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Is Intel 10nm really denser than TSMC 7nm?

lefty

Member
In a recent article on Wikichip they claim that Intel's 10nm process is denser than TSMC's 7nm. (https://fuse.wikichip.org/news/2408/tsmc-7nm-hd-and-hp-cells-2nd-gen-7nm-and-the-snapdragon-855-dtco/)
However, I think there were 2 different Intel 10nm nodes. The first was used on Cannonlake and yielded very badly. The second updated version is used for Ice lake, but they had to remove COAG (Contact Over Active Gate) and also relax the metal pitch to 40nm in order to get it yield properly. I base this on information that Charlie from Semiaccurate said in a conference call with Susquehanna (www.reddit.com/r/AMD_Stock/comments/bll3pp/notes_from_semiaccurates_cc_with_susquehanna_this)
"COAG (Contact Over Active Gate) was to have saved INTC 10% in area. It completely failed, impacting integrated graphics. This is why the Q4 2017 10 nm Canon Lake had no iGPU."
Those changes would undoubtedly make the second version less dense. I wonder if Wikichip are taking this into account.
What do people here think?
 
Scott Jones and I will be at SEMICON West next week and will meet with Intel. The goal is to get Intel 10nm on the 7nm TSMC Samsung comparison, at their request. The previous numbers say yes Intel 10nm is denser than Samsung and TSMC 7nm but that may have changed.

The question I have is: Where does Wikichip get their data? I don't see any references. It looks like some of it comes from SemiWiki.
 
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count

Member
I also think the Intel 10nm vs TSMC 7nm comparison is moot now that TSMC is on 7nm+ which is 20% denser than n7. Ryzen 4000 will be on 7nm+, so that will be Intel's direct competition by the time 10nm actually ramps.

I don't think Intel will ever reclaim the process lead now that it has been lost, although I'm sure the spin department will try to claim otherwise.
 

lefty

Member
Scott Jones and I will be at SEMICON West next week and will meet with Intel. The goal is to get Intel 10nm on the 7nm TSMC Samsung comparison, at their request. The previous numbers say yes Intel 10nm is denser than Samsung and TSMC 7nm but that may have changed.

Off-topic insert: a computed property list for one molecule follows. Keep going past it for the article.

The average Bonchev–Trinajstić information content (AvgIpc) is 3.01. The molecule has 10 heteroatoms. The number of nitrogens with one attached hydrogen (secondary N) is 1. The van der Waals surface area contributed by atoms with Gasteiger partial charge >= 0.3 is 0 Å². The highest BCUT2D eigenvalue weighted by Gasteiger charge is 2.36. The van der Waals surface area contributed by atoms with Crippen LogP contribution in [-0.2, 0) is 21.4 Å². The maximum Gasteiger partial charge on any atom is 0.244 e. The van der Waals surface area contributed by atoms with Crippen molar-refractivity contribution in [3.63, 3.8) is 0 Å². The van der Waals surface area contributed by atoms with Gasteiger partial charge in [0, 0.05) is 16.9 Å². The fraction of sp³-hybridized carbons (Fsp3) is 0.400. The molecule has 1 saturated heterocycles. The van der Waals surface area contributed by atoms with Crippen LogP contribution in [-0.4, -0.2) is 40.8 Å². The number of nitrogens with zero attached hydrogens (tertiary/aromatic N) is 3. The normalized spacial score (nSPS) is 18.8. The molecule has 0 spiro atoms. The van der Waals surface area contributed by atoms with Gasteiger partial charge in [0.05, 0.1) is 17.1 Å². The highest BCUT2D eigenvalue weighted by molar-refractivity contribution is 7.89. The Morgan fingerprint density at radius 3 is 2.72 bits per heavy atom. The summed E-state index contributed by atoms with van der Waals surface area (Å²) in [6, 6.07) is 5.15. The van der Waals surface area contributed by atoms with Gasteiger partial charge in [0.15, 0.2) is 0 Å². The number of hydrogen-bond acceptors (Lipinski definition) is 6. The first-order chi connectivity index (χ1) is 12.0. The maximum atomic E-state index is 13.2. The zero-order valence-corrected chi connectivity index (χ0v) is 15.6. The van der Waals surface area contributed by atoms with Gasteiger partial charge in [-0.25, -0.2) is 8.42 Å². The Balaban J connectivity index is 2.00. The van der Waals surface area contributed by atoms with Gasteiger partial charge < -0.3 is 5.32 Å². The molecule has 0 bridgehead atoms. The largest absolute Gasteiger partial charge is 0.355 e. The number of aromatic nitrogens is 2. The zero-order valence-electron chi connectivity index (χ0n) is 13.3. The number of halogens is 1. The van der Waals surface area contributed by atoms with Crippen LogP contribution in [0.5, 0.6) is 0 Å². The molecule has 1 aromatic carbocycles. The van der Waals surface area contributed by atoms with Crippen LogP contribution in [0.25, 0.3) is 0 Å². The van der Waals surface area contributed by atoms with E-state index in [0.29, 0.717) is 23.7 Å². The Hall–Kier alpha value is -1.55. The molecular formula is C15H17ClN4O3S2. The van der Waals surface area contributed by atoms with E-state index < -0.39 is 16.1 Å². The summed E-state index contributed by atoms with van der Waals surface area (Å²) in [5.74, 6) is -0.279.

The question I have is: Where does Wikichip get their data? I don't see any references. It looks like some of it comes from SemiWiki.
Yeah, Wikichip don't specify. I assume it's from Intel's white papers
 
I also think the Intel 10nm vs TSMC 7nm comparison is moot now that TSMC is on 7nm+ which is 20% denser than n7. Ryzen 4000 will be on 7nm+, so that will be Intel's direct competition by the time 10nm actually ramps.

I don't think Intel will ever reclaim the process lead now that it has been lost, although I'm sure the spin department will try to claim otherwise.
TSMC 7+ is an orphan due to 6nm. Moving a 7nm design to 7+ is not feasible when it can be moved to 6nm much easier and get better PPA (+18% denisty).

Tom Dillinger wrote it up last month:

 

count

Member
TSMC 7+ is an orphan due to 6nm. Moving a 7nm design to 7+ is not feasible when it can be moved to 6nm much easier and get better PPA (+18% denisty).

Tom Dillinger wrote it up last month:

Wasn't Zen 3 planned to be 7nm+? If so, wouldn't it be the most direct competition to Intel since they will be targeting the same sockets?
 
Wasn't Zen 3 planned to be 7nm+? If so, wouldn't it be the most direct competition to Intel since they will be targeting the same sockets?
Do you have a reference for Zen 3 being 7+? I had not heard that but I did not ask specifically. I was with AMD two weeks ago and we only talked about 7nm.
 

Jozo035

Member
The question I have is: Where does Wikichip get their data? I don't see any references. It looks like some of it comes from SemiWiki.
Problem of David Schor is that he takes Intel's marketing materials as bible and then he adjust rest of the world to match it, even at price of crazy extrapolations...